Basic things to be apprised of:

  • Identifying marks:

    Deliverator: Prof. Peter Dodds.

    Lecture room and time: 102 Perkins, Tuesday and Thursday, 1:15 pm to 2:30 pm.

    Office hours:
    Tuesday and Thursday, after class, 2:30 to 3:15 pm; Wednesday, 11 to 11:55 am, Farrell Hall, Trinity Campus.

  • Content delivery:

    All episodes (recorded lectures) and slides are organized here and here, and a youtube playlist is here.

    Follow @networksvox for course updates and fun things.

    Team members can interact on Slack [private].

  • Prerequisites:

    The level will be graduate/advanced undergraduate and students are expected to have strong general backgrounds in mathematics, statistics, and coding.

    Principles of Complex Systems is the main prerequisite, though students may request an override.

  • Series:

    Principles of Complex Systems and Complex Networks form a highly interconnected two course sequence.

    Both courses are part of the curriculum for the Graduate Certificate in Complex Systems and the Masters of Science in Complex Systems and Data Science at the University of Vermont.

Synopsis for CocoNuTs:

Complex networks crucially underlie an enormous array of large-scale systems, from physical to abstract. Networks distribute and redistribute information, water, food, and energy. Networks can be constituted by information carrying cables, predator-prey links in ecologies, economic interdependencies, relationships carried in people's minds, and the connections between domains of knowledge.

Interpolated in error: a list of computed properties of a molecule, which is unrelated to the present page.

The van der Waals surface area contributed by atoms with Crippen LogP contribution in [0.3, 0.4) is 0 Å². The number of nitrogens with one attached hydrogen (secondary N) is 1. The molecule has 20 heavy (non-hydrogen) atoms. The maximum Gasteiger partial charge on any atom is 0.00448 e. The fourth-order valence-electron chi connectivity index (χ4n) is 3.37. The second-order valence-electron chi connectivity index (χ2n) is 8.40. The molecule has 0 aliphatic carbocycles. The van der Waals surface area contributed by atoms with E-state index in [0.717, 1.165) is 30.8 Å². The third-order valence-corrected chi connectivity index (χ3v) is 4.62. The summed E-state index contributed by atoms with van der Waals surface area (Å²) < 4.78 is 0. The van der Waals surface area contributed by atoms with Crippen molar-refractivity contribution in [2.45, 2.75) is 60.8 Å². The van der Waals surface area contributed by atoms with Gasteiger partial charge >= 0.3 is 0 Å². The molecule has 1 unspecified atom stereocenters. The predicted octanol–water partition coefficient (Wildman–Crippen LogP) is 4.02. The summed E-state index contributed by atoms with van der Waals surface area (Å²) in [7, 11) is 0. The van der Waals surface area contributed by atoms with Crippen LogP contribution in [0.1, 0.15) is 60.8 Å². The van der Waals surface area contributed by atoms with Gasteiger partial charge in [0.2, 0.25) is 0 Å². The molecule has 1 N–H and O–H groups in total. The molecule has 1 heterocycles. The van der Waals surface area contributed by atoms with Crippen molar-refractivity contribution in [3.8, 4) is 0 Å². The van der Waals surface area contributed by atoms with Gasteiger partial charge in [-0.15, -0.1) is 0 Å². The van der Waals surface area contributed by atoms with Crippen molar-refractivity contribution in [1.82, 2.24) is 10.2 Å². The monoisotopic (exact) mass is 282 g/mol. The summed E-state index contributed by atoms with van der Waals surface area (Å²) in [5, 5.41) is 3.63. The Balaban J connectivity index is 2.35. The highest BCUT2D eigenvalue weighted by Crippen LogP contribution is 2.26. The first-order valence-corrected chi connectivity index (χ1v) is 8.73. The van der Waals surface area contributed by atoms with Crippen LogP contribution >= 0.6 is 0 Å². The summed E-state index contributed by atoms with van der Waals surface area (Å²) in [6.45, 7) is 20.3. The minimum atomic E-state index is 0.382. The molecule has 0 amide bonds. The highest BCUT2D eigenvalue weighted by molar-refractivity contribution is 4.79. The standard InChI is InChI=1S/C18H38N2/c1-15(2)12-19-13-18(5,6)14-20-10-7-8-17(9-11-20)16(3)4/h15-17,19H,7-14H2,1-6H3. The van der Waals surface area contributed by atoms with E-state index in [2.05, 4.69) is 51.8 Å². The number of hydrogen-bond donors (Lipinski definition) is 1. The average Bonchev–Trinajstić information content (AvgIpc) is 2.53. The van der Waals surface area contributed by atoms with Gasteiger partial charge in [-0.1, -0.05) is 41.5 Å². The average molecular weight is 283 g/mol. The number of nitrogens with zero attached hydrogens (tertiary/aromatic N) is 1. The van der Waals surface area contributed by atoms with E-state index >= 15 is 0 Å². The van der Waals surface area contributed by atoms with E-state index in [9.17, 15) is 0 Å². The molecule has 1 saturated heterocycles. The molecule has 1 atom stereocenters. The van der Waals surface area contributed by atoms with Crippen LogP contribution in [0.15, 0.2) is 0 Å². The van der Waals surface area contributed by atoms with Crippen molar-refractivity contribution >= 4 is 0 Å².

With breakthroughs in disciplines running from physics to sociology, many advances have been made in understanding the structure and dynamics of all manner of complex networks such as the Internet, power grids, social and organizational networks, social and biological contagion, biochemical networks, and transportation networks. Fundamental features are robustness and fragility, adaptability, and performance.

In CocoNuTs, we will explore the now vast and always evolving field of complex networks by working closely with foundational research articles, developing mathematical and algorithmic results where they exist, analyzing real networks, and carrying out simulations.

A recent episode: